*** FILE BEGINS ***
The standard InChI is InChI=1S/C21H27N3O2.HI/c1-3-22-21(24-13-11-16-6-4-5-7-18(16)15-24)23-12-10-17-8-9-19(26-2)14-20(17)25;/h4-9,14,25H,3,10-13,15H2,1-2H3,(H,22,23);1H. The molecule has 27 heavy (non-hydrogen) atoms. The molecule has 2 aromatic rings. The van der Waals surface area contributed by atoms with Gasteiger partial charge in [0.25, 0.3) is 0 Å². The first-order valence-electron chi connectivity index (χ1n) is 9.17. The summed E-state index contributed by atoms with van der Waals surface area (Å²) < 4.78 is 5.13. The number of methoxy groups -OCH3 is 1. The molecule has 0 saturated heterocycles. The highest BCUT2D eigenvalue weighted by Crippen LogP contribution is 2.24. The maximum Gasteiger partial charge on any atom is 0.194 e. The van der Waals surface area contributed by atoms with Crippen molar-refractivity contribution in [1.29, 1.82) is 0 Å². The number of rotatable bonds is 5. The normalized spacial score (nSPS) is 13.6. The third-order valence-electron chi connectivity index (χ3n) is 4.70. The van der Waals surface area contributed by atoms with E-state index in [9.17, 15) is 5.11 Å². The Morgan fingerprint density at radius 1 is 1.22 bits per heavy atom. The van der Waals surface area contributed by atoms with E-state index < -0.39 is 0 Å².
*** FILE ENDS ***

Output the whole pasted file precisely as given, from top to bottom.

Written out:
The standard InChI is InChI=1S/C21H27N3O2.HI/c1-3-22-21(24-13-11-16-6-4-5-7-18(16)15-24)23-12-10-17-8-9-19(26-2)14-20(17)25;/h4-9,14,25H,3,10-13,15H2,1-2H3,(H,22,23);1H. The molecule has 27 heavy (non-hydrogen) atoms. The molecule has 2 aromatic rings. The van der Waals surface area contributed by atoms with Gasteiger partial charge in [0.25, 0.3) is 0 Å². The first-order valence-electron chi connectivity index (χ1n) is 9.17. The summed E-state index contributed by atoms with van der Waals surface area (Å²) < 4.78 is 5.13. The number of methoxy groups -OCH3 is 1. The molecule has 0 saturated heterocycles. The highest BCUT2D eigenvalue weighted by Crippen LogP contribution is 2.24. The maximum Gasteiger partial charge on any atom is 0.194 e. The van der Waals surface area contributed by atoms with Crippen molar-refractivity contribution in [1.29, 1.82) is 0 Å². The number of rotatable bonds is 5. The normalized spacial score (nSPS) is 13.6. The third-order valence-electron chi connectivity index (χ3n) is 4.70. The van der Waals surface area contributed by atoms with E-state index in [9.17, 15) is 5.11 Å². The Morgan fingerprint density at radius 1 is 1.22 bits per heavy atom. The van der Waals surface area contributed by atoms with E-state index < -0.39 is 0 Å².